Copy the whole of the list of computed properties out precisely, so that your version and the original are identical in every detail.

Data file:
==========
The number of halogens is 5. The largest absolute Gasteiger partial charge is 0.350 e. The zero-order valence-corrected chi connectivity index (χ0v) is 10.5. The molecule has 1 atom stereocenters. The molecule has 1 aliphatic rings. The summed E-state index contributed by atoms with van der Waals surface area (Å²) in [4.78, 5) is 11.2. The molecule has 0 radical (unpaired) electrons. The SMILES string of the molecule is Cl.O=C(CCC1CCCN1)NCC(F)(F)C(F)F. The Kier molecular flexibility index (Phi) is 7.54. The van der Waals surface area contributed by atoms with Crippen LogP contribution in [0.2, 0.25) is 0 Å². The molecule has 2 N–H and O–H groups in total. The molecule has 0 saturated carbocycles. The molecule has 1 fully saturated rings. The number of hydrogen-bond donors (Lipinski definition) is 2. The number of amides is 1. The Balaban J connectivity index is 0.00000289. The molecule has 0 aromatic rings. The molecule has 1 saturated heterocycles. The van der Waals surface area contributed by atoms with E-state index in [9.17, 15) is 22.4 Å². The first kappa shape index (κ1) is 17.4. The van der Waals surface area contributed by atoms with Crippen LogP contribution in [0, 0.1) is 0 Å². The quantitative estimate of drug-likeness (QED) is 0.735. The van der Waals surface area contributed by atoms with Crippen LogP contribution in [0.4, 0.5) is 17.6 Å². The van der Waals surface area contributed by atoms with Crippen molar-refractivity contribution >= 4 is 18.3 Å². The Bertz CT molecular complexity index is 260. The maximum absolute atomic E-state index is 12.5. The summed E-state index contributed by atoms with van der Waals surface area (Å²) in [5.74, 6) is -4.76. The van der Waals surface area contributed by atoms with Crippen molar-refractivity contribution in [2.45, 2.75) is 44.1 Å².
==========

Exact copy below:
The number of halogens is 5. The largest absolute Gasteiger partial charge is 0.350 e. The zero-order valence-corrected chi connectivity index (χ0v) is 10.5. The molecule has 1 atom stereocenters. The molecule has 1 aliphatic rings. The summed E-state index contributed by atoms with van der Waals surface area (Å²) in [4.78, 5) is 11.2. The molecule has 0 radical (unpaired) electrons. The SMILES string of the molecule is Cl.O=C(CCC1CCCN1)NCC(F)(F)C(F)F. The Kier molecular flexibility index (Phi) is 7.54. The van der Waals surface area contributed by atoms with Crippen LogP contribution in [0.2, 0.25) is 0 Å². The molecule has 2 N–H and O–H groups in total. The molecule has 0 saturated carbocycles. The molecule has 1 fully saturated rings. The number of hydrogen-bond donors (Lipinski definition) is 2. The number of amides is 1. The Balaban J connectivity index is 0.00000289. The molecule has 0 aromatic rings. The molecule has 1 saturated heterocycles. The van der Waals surface area contributed by atoms with E-state index in [9.17, 15) is 22.4 Å². The first kappa shape index (κ1) is 17.4. The van der Waals surface area contributed by atoms with Crippen LogP contribution in [0, 0.1) is 0 Å². The quantitative estimate of drug-likeness (QED) is 0.735. The van der Waals surface area contributed by atoms with Crippen LogP contribution in [0.4, 0.5) is 17.6 Å². The van der Waals surface area contributed by atoms with Crippen molar-refractivity contribution >= 4 is 18.3 Å². The Bertz CT molecular complexity index is 260. The maximum absolute atomic E-state index is 12.5. The summed E-state index contributed by atoms with van der Waals surface area (Å²) in [5.74, 6) is -4.76. The van der Waals surface area contributed by atoms with Crippen molar-refractivity contribution in [2.45, 2.75) is 44.1 Å².